I had a look online to find some more inspiration of Kew and what they sell and what the print on, as well as the styles. I can see that the illustrative vintage style is used on all of their products, which keeps to the theme throughout. What I love about this is the diversity on which they can the illustrations, whether they make patterns, single out illustrations or they use it as their example of plant choice.
I also found out whilst researching that they use the illustrative style in response with the illustrations that are used in books and research of flowers. I thought this was a critical piece of information to take note of, especially when it comes to applying my piece to their work. I think it is important to understand the theme of Kew, but to also give it a slight modern twist, especially to the prints.
Referring back to the science of Kew, I looked into the scientific information and facts about the place, and I found out some amazing facts that I think would be important to include on the postcards:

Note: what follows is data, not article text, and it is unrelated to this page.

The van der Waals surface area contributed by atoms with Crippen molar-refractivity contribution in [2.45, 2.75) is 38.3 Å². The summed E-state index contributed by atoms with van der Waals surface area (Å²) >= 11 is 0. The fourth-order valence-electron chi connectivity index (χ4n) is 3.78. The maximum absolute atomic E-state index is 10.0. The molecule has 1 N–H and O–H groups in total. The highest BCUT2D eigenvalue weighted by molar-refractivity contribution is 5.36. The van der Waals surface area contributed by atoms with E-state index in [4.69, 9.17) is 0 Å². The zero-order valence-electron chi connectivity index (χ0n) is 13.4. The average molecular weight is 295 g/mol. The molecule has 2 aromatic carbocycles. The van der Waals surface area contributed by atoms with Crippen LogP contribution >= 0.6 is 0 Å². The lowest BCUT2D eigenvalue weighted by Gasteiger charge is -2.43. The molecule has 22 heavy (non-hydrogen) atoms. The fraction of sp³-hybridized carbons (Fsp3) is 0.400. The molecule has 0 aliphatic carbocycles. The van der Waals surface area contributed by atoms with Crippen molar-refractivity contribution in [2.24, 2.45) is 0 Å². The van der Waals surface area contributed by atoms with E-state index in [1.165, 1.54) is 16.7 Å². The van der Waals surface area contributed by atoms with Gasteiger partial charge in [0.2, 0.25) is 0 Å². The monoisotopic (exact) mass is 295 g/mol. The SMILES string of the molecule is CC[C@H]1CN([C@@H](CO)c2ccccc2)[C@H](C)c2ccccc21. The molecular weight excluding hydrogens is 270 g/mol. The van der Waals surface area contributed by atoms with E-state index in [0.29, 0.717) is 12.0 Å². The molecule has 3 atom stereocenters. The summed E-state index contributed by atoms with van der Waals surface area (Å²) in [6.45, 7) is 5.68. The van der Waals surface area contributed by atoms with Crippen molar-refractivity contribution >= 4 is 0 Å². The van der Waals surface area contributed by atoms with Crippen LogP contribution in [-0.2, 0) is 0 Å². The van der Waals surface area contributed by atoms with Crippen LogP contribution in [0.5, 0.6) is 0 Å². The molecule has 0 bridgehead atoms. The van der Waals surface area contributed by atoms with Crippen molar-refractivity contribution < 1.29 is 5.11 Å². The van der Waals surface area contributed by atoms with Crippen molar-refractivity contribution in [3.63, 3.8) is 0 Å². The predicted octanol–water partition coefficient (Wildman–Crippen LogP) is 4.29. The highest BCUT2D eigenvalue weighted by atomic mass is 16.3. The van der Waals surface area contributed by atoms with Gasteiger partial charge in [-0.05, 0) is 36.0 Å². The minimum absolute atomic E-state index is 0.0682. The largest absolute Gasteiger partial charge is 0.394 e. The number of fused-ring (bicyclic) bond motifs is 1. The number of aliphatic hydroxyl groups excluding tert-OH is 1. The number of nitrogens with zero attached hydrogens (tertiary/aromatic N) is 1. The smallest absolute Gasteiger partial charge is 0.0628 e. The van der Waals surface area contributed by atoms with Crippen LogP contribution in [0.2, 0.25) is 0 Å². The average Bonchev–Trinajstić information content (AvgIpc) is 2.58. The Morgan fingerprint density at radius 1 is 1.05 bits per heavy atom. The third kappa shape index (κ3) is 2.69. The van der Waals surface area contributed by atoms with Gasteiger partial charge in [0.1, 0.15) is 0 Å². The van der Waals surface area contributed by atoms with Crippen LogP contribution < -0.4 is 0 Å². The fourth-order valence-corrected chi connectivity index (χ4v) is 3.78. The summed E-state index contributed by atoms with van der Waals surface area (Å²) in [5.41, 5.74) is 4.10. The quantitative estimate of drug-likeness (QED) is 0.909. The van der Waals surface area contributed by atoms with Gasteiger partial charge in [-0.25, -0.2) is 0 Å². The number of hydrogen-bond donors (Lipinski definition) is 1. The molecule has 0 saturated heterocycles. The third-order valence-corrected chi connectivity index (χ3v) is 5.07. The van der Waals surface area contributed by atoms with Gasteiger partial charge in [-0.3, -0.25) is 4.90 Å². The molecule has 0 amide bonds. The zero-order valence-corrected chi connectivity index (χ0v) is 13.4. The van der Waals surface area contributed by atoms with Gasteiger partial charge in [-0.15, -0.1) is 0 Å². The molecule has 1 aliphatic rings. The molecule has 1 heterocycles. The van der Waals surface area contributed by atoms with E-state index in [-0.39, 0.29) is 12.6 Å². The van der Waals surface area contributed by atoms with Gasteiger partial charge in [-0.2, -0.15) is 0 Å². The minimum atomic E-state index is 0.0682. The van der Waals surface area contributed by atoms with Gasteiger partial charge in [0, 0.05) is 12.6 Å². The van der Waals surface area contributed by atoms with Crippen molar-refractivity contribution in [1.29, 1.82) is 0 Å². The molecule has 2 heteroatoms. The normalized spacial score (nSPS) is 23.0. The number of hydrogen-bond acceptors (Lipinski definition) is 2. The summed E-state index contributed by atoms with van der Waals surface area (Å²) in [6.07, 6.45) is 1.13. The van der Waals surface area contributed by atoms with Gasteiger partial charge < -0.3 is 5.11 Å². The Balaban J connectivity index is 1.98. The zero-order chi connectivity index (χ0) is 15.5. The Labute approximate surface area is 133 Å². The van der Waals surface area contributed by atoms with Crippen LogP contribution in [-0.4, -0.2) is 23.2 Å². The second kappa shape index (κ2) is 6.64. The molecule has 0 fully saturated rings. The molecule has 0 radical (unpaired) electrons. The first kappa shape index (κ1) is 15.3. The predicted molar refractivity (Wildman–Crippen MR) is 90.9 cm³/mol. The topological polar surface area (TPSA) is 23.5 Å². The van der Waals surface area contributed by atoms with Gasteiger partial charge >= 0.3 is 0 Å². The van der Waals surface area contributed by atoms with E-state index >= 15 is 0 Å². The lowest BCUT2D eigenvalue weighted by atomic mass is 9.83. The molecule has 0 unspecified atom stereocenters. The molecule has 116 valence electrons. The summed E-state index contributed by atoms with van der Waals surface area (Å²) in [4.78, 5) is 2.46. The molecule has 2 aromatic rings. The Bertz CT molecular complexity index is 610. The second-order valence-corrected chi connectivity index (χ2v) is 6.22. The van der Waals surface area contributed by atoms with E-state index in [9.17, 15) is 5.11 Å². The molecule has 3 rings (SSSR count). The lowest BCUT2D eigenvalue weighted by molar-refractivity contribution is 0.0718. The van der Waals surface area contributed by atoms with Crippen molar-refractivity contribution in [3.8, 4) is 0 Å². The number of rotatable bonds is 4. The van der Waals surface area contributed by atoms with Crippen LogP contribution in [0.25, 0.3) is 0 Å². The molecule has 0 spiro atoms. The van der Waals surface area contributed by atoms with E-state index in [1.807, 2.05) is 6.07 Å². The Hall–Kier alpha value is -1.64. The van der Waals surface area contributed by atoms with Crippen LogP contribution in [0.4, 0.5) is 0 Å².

- Kew’s collections contain over 8.5 million items.
- Kew has over 250 highly skilled scientists, curators and technicians.
- The scientific spans and collaborations span 100 countries worldwide.
- There are 30,000 species of plants.
- Kew’s Herbarium contains around 7 million preserved plant specimens that have been collected around the world over the past 150 years.
- 25,000 specimens are added each year to the Herbarium.
- Kew’s Fungarium’s collection contains around 1.25 million dried specimens of fungi.
- Kew uses the plants and fungi to compare existing specimens with new collections to see the change and evolution between the species.
- Kew’s collections of rare plants have their seeds frozen and preserved, to help prevent them from extinction.
- There are over 80,000 seed collections of plants that are recognised to be rare or becoming extinct.
- There are over 200,000 prints and drawings assembled over the last 200 years of research.